Why have my Burgundy Lace Japanese Maple leaves turned from burgundy to green?

Discussion in 'Maples' started by tsb0128, Jun 6, 2011.

  1. tsb0128

    tsb0128 Member

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    Orlando, FL USA
    I purchased and planted a three foot Burgundy Lace Japanese Maple about two months ago. It is planted in a spot that gets full sun. The tree still looks very healthy but the beautiful burgundy leaves are all green now. Any suggestions? Could I have done something wrong? Thank you for your help.
     
  2. emery

    emery Renowned Contributor Maple Society 10 Years

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    According to Vertrees (4th Ed.): "as the season progresses leaf color turns bronzy or greenish." This will be particularly true for interior or north facing leaves.

    Still this one does normally hold color pretty well, and it seems a bit early, but maybe the maple thinks it is later because of planting stress. Perhaps it will do better once more established.

    -E
     
  3. jwsandal

    jwsandal Active Member

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    My Burgundy Lace in Auburn, AL, is still quite red but I estimate it gets about 70% shade plus you have me beat in heat even though this summer is already starting out in the 'ridiculous' category for heat and drought here. Mine will eventually 'bronze out' to green before turning scarlet red in the fall by July or August in my particular climate. I am interested in how yours looks in August-September in full sun in Orlando and whether or not you have leaf scorching.

    Justin
     
  4. tsb0128

    tsb0128 Member

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    I now have leaf scorching. Should I move it to a place that doesn't get as much afternoon sun or leave it alone?
     
  5. jwsandal

    jwsandal Active Member

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    I think Vertrees suggests that this maple is prone to leaf burn in full sun and your climate and zone is particularly hot for a long time. You can always try more shade and see. Also understand that it may take several years for the maple to establish itself where planted and, once established, this will also protect against some leaf burn and signs of stress. You can also make sure that it is watered once or twice a week until it is established and this will further help reduce stress.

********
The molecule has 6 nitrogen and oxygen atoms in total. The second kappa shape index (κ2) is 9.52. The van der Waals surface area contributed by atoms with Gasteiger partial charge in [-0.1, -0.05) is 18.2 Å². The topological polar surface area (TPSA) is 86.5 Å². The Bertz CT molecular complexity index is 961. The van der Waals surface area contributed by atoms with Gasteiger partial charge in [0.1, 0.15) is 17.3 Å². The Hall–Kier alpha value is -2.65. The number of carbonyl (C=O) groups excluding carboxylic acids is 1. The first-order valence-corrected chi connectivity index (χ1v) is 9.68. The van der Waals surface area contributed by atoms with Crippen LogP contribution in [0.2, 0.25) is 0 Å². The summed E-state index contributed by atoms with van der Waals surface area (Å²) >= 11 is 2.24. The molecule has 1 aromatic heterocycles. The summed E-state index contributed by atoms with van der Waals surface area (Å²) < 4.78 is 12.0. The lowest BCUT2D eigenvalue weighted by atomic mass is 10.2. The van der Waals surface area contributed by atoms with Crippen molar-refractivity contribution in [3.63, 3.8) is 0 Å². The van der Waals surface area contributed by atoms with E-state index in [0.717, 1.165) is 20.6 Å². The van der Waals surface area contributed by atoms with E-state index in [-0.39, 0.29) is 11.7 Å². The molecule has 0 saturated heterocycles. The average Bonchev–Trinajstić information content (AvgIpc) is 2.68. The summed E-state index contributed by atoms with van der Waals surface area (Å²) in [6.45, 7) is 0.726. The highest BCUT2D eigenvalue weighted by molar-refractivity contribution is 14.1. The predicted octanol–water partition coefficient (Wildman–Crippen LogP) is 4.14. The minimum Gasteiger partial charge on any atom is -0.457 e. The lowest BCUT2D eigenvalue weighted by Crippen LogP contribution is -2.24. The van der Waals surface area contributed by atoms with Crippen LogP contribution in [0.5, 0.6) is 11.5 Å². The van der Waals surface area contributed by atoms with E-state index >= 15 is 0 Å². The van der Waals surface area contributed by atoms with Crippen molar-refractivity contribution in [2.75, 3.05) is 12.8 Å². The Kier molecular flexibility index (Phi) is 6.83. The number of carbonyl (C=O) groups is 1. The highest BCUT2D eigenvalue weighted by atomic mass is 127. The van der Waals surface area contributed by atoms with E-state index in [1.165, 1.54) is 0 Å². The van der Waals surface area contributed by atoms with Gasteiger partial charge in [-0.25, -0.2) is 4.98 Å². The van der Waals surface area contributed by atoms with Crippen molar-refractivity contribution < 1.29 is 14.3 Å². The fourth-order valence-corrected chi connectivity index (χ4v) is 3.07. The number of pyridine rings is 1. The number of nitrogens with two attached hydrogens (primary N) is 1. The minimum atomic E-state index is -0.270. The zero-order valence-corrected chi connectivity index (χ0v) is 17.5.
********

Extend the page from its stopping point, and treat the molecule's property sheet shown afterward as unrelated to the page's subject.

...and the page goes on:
I suggest being patient (this means a year or two) and if these suggestions don't work, try a different cultivar. After summers like this one in my zone, quite a few of my cultivars, even with shade and weekly water, will show leaf burn by August. Most of mine have also been in the ground for at least 3 years and are in the 7 to 10 year old range.
    Not discouraging you, but you may have to experiment to find a hardy cultivar for your area. Research cultivars like Seiryu, Kamagata, Fireglow, Sherwood Flame, Shaina, to name a few,as these do best in my zone which is on the edge between 7 and 8. Maybe someone else from zone 9 can make some suggestions for hardy cultivars from their experiences.
    Justin
     

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